From helping humans live longer and hacking our performance, to repairing the body and understanding the brain, WIRED Health will hear from the innovators transforming this critical sector. Read all of our WIRED Health coverage here.
Lucy McRae's art might make you uncomfortable, but that's okay – it's meant to. It might also redefine medicine delivery and planetary colonisation.
McRae uses unorthodox materials and performative elements to explore themes of "extreme human experiences", such as isolation, and their effects on the human body. Some of McRae's works see her partnering with synthetic biologists and scientists, connecting their expertise with her approach to storytelling "as a way of merging health, beauty, and biotechnology with science fiction."
"I push my body to extreme limits and create surreal experimentations, and I tend to use technology like it's a visceral, elastic membrane as a way for me to explore the physiology of the body," McRae told the audience at WIRED Health.
But McRae's background isn't purely in the arts. Her "disruptive, artistic study of technology" began in 2006 when she worked at electronics company Phillips. Relocating to Eindhoven and leaving a career in architecture behind, McRae lead a team of engineers and designers in a research program looking at wearable technology.
"Our main focus was around emotional sensing," she said. "We were trying to understand what happens on a physiological level or a chemical level when you kiss someone for the first time, or when you brush past a stranger, and could we build sensitive technologies that blush or shiver with light."
The results included a dress outfitted with biosensors that responded to its wearer's emotions, and an electronic tattoo, with magnetic balls implanted under skin that changed design at a touch.
"Whilst I was at Phillips, I began thinking about the role of skin and how skin could become a platform for innovation," said McRae. "And if technology is to become the size of a blood cell, how might we ingest it?"
The answer to that, and what such small scale technology could do once inside the body, drove McRae to explore "reprogramming" biology. In 2011, inspired by pheromones, she created a swallowable perfume – a cosmetic pill that used the body's own natural processes to breakdown fats to activate a protein impregnated with a fragrance. This in turn was excreted through the sweat glands, resulting in a far more pleasurable alternative to natural body odour.
It sounds frivolous, but in allowing the skin to sweat a "genetically unique fragrance", essentially turning the body into an elaborate biological atomiser, it opens the door to manipulating the immune system.
"I started receiving heartfelt emails from people suffering hyperhidrosis, an excessive sweating condition," said McRae. "They were sharing personal stories about how their condition hindered every aspect of their life, and that this product gave them such hope. Some even offered their body for research."
Cosmetic and pharmaceutical companies from around the world had also contacted McRae, all battling to be the first to bring swallowable perfume to retail. But "they weren't aware of the medical benefits that could follow," she said.
Experiments and installations centred on isolation also have the potential to benefit space exploration. A chance encounter with a Nasa economist after a TED talk lead to a discussion on the viability of gestating foetuses in zero gravity. This inspired McRae to consider how to prepare the body for the rigours of space, and the behavioural and emotional changes it brings.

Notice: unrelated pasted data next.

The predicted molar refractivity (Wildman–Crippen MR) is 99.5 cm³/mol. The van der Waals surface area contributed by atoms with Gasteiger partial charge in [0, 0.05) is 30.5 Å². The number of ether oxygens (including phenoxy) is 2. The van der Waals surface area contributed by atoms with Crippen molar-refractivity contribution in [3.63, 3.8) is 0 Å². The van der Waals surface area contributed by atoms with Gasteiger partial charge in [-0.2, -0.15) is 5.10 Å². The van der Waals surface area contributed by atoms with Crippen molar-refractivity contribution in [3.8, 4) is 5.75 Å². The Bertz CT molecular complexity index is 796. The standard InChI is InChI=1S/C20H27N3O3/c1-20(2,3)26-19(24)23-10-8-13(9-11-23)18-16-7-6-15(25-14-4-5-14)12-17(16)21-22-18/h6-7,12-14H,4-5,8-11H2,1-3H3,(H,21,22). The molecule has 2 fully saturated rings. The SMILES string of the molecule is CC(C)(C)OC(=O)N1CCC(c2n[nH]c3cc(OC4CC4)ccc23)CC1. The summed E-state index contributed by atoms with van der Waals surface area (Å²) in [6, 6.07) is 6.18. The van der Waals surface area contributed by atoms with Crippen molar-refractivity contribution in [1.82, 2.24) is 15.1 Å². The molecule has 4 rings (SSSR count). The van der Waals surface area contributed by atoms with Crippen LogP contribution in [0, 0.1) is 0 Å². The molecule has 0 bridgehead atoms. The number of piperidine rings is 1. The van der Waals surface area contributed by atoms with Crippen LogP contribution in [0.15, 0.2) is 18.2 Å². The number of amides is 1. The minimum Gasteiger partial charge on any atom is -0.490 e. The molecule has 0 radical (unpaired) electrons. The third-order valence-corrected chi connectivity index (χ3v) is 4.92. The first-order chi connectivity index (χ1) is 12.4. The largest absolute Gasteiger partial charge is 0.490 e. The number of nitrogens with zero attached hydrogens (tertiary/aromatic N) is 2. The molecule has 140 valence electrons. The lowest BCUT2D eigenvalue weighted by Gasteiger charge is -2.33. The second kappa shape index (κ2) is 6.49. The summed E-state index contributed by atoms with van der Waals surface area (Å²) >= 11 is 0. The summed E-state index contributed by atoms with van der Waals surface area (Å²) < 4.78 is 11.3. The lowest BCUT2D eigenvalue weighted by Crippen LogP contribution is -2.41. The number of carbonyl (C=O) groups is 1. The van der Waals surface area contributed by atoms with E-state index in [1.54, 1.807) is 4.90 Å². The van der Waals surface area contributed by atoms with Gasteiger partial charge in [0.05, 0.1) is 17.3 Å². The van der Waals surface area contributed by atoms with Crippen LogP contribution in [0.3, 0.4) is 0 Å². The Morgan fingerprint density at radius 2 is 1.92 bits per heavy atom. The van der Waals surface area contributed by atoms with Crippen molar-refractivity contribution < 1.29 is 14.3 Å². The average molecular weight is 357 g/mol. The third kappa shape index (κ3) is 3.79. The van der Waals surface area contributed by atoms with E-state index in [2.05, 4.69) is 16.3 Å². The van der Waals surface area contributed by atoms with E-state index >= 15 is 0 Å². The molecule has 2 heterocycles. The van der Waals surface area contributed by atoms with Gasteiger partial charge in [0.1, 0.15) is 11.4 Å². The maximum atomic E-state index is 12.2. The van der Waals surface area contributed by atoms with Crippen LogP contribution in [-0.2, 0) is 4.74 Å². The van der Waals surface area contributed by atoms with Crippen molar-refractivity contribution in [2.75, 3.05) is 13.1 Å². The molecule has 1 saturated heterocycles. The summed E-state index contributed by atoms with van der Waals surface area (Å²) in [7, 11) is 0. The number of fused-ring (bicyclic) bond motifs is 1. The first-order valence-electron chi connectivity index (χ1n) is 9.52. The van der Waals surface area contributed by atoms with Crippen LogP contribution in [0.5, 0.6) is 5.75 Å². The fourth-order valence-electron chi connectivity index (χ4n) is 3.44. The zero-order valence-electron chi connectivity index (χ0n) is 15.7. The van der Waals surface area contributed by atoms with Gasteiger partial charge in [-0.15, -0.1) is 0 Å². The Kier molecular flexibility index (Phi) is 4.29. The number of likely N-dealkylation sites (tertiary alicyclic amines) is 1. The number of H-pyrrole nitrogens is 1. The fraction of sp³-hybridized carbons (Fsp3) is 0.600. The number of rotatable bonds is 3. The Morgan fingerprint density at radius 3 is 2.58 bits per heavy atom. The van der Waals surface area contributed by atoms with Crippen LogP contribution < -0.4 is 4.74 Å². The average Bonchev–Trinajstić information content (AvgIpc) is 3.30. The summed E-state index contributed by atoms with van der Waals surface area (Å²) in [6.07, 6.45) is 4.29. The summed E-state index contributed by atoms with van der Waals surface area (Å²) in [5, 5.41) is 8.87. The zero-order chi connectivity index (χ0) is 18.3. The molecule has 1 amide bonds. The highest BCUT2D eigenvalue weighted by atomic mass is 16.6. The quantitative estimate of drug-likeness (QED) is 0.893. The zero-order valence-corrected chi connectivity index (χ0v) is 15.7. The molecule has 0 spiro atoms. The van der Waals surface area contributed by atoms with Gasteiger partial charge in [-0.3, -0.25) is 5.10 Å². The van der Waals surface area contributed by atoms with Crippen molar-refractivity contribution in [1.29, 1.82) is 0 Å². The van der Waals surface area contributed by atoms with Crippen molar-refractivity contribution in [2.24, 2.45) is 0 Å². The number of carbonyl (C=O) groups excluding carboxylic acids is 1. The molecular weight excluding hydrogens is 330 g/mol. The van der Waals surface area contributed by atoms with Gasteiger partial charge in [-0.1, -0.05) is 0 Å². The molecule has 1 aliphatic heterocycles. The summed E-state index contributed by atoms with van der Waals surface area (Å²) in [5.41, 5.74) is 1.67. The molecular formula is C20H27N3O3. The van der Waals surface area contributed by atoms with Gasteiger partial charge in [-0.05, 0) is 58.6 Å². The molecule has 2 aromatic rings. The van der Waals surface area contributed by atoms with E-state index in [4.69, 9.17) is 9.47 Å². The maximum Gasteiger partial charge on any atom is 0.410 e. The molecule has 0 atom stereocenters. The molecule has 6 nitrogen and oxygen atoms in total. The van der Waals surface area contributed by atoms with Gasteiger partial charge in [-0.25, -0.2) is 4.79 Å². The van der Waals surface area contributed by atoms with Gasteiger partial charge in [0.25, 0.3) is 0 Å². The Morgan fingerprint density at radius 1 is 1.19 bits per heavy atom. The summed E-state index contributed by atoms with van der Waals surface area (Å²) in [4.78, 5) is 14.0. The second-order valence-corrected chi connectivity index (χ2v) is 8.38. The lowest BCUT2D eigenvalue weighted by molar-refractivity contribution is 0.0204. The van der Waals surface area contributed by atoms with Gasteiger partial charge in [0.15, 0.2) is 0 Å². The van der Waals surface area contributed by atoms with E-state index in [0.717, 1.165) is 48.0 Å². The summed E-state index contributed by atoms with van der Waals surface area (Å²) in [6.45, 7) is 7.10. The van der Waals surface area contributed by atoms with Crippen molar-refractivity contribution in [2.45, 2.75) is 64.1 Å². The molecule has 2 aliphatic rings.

McRae set up a "Future Day Spa" in Los Angeles, where visitors lie on beds under pressurised sheets. Air was vacuumed out, with most participants lulled to sleep by the process. Throughout the experiment McRae monitored signals from their bodies.
The results were unexpected. People reported it helped with hangovers, or triggered womb-like memories. One person, who was haphephobic, rejecting all physical contact, said it felt like an embrace. He wanted to take one of the units home, and was moved to hug McRae afterwards. The emotional changes brought on by restricted movement and artificial isolation were profound.
"Can I speculate experiences like the Future Day Spa may be able to naturally trigger the release of oxytocin in the brain – normally released during touch, sex, or breastfeeding?" said McRae. "And can they be developed to create new ways to relax, change behaviours, or treat disorders?"
McRae is now working on a project inspired by Juan Enriquez and Steve Gullans' book Evolving Ourselves, which posits humans are now in a phase of evolution driven by choice, not nature. The result will be The Institute of Isolation, an "observational documentary" opening at London's Science Museum on 20 June.
It looks at whether extended isolation can indeed shift brain patterns, and how doing so could become a willfully evolved human capacity. "What happens on a mission to Mars when four people are travelling for decades in a very very small space?" she asked. "We can easily measure the physiology of the body, but the psychology is largely unpredictable."
But where does this avant-garde creativity intersect with the average consumer? "I'm an honest believer that businesses, brands, companies – if you can operate more like an artistic studio, where you introduce creative processes, allow for spaces for chaos or serendipity early on in any kind of new innovative or technological process – then you open up such a vaster area of possibility and tap research spin offs that you may never have imagined. That's the way that I've come to do what I do."